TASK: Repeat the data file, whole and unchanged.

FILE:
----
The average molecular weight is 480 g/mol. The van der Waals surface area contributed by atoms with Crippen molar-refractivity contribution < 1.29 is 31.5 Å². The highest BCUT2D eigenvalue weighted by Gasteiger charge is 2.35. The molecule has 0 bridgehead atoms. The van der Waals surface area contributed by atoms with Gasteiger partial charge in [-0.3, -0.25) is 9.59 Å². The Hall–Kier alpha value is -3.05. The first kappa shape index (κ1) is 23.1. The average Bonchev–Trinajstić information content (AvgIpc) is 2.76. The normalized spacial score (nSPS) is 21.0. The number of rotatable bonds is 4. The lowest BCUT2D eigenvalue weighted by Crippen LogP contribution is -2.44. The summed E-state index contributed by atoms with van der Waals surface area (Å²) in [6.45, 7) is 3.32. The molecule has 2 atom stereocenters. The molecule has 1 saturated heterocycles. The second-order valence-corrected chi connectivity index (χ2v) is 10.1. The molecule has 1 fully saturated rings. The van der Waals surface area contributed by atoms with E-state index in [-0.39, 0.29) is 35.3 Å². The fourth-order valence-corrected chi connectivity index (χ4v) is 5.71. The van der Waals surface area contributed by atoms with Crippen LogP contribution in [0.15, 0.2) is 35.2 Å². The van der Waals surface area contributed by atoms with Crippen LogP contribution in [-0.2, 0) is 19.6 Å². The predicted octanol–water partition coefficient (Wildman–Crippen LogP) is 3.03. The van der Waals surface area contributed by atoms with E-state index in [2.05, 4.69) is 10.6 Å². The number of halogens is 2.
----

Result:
The average molecular weight is 480 g/mol. The van der Waals surface area contributed by atoms with Crippen molar-refractivity contribution < 1.29 is 31.5 Å². The highest BCUT2D eigenvalue weighted by Gasteiger charge is 2.35. The molecule has 0 bridgehead atoms. The van der Waals surface area contributed by atoms with Gasteiger partial charge in [-0.3, -0.25) is 9.59 Å². The Hall–Kier alpha value is -3.05. The first kappa shape index (κ1) is 23.1. The average Bonchev–Trinajstić information content (AvgIpc) is 2.76. The normalized spacial score (nSPS) is 21.0. The number of rotatable bonds is 4. The lowest BCUT2D eigenvalue weighted by Crippen LogP contribution is -2.44. The summed E-state index contributed by atoms with van der Waals surface area (Å²) in [6.45, 7) is 3.32. The molecule has 2 atom stereocenters. The molecule has 1 saturated heterocycles. The second-order valence-corrected chi connectivity index (χ2v) is 10.1. The molecule has 1 fully saturated rings. The van der Waals surface area contributed by atoms with E-state index in [-0.39, 0.29) is 35.3 Å². The fourth-order valence-corrected chi connectivity index (χ4v) is 5.71. The van der Waals surface area contributed by atoms with Crippen LogP contribution in [0.15, 0.2) is 35.2 Å². The van der Waals surface area contributed by atoms with Crippen LogP contribution in [-0.2, 0) is 19.6 Å². The predicted octanol–water partition coefficient (Wildman–Crippen LogP) is 3.03. The van der Waals surface area contributed by atoms with E-state index in [2.05, 4.69) is 10.6 Å². The number of halogens is 2.